|This charming cabin greets you after |
your woodland walk to the sanctuary.
Previously I would see one hummigbird, once a year in my garden, if I was lucky..At least I knew they came through. This year I planted Lobelia cardinalis (Cardinal Flower) and Salvia coccinea (Red Salvia), both native plants, and the hummers came..and stayed. I had daily sightings over a three week period. In the midst of that excitement, I decided to up the thrill and learning levels and visit the Hummingbird Sanctuary..I was not disappointed!
|You proceed around (or through) the cabin,|
to a deck perched on the cliffs overlooking Long Island Sound.
The sanctuary is privately run and opened to the public free of charge during the month of August, other times by appointment. If you are on Long Island, or plan to be in the area at that time of year, here is a link to sanctuary information. http://lihummer.org/
You have to check the blog http://bhhummer.blogspot.com/ day-of to be sure the sanctuary is opened and you will have to sign a liability waiver, due to legal issues with neighbors, I believe..I am new to all this too..so please read carefully! Even if you are not planning to visit, the sanctuary website and accompanying blog provides a wealth of information..such as lists of hummingbird-friendly plants and sources to obtain them.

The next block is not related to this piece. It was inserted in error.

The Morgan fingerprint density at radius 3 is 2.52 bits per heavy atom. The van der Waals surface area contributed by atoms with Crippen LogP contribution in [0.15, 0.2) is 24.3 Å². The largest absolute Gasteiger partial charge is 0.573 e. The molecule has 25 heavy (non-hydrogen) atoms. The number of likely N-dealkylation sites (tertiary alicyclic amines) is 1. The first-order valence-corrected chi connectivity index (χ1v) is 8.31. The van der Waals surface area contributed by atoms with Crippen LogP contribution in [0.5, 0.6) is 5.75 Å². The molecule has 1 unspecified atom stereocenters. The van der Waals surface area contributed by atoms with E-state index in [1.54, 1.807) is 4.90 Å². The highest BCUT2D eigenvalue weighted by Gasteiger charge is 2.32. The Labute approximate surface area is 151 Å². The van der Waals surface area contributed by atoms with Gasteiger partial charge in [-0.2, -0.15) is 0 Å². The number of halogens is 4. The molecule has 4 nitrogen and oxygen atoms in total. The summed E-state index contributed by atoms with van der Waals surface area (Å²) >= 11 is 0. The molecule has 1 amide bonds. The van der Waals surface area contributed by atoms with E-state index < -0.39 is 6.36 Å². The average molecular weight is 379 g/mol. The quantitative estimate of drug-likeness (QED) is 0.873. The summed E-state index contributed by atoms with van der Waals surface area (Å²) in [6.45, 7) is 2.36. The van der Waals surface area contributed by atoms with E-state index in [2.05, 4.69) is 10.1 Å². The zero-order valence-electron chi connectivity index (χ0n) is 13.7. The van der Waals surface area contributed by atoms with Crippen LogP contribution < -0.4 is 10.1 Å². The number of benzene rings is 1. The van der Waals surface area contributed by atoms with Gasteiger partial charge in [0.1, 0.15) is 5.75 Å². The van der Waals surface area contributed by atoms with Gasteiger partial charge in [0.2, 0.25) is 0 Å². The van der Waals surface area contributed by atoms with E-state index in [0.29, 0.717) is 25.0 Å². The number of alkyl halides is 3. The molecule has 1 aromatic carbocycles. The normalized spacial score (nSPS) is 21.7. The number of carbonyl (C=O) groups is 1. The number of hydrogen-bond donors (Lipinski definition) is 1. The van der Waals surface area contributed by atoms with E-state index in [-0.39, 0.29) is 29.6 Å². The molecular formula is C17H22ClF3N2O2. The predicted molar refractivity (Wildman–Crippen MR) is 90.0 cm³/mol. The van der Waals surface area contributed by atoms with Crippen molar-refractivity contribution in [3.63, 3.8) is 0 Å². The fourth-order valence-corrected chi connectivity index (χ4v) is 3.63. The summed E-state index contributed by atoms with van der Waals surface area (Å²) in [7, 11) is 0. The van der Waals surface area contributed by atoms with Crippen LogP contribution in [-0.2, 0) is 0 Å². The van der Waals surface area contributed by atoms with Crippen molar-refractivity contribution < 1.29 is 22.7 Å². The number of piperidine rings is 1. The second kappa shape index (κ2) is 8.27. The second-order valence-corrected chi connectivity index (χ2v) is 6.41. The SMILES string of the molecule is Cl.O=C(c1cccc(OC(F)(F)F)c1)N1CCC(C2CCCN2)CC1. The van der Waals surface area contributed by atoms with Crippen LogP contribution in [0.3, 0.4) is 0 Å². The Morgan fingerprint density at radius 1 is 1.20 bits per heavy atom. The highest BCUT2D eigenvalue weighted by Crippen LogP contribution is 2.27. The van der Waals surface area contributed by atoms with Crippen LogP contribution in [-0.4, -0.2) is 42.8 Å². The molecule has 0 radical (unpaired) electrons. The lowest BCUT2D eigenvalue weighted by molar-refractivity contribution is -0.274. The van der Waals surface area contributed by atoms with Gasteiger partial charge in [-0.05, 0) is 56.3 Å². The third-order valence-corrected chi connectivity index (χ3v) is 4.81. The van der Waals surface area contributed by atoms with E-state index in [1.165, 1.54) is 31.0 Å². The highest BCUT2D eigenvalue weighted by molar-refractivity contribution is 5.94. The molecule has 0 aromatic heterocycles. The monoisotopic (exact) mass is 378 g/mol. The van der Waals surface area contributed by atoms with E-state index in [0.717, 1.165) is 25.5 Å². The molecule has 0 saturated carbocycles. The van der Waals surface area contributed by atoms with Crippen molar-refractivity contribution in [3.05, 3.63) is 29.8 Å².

One has to admire, and be grateful to, Professor Paul Adams, of Stony Brook University, who provides this selfless service to birds, humans and the environment.
|Gardens are stunningly designed to accent the location.|
|Hummer banquet all around.|
There are also lower gardens. Unfortunately, due to Sandy's erosion, one can no longer descend the cliffs to the beach. That doesn't matter however, because there are garden chairs everywhere, and you are here to watch the hummingbirds..and the butterflies..
|Here's one now!|
(Feeding on Salvia greggii..I think)
The only humming bird that breeds on Long Island is the Ruby-Throated Hummingbird ( Archillocus colubris). These birds do not form mating pairs..the male comes early in the spring to stake out a territory. When the females arrive, the males go a-courtin'. Then the males leave (tsk!) and the females build the nests and tend the young. This may explain why I have never been lucky enough to see an adult male..
|The beautiful Salvia uliginosa or Bog Sage,|
|Chosen not only for the hummers, |
but because it matches the sky and the sea!
|Look! Another Hummer!|
A juvenile male I think..
|Butterflies too! On Pink Porterweed (Stachytarpheta mutablis) |
A four star hummer plant accoding to the sanctuary blog.
|Giant Swallowtail, a "lifer" butterfly for me!|
|I feel pretty!|
|One of six Monarchs I have seen all summer.|
Yes, I know you are seeing Butterfly Bush in this post, and yes, I know it is invasive..and no, in my opinion, we shouldn't plant it..but that is an entire topic in itself..
|Did I mention I had hummers in my garden? |
On Cardinal Flower (Lobelia cardinalis)
|On Salvia coccinea|
|"Hummingbird don't fly away, fly away.."|
A flash of harmless lightning, A mist of rainbow dyes, The burnished sunbeams brigtening, From flower to flower she flies~John Banister Tabb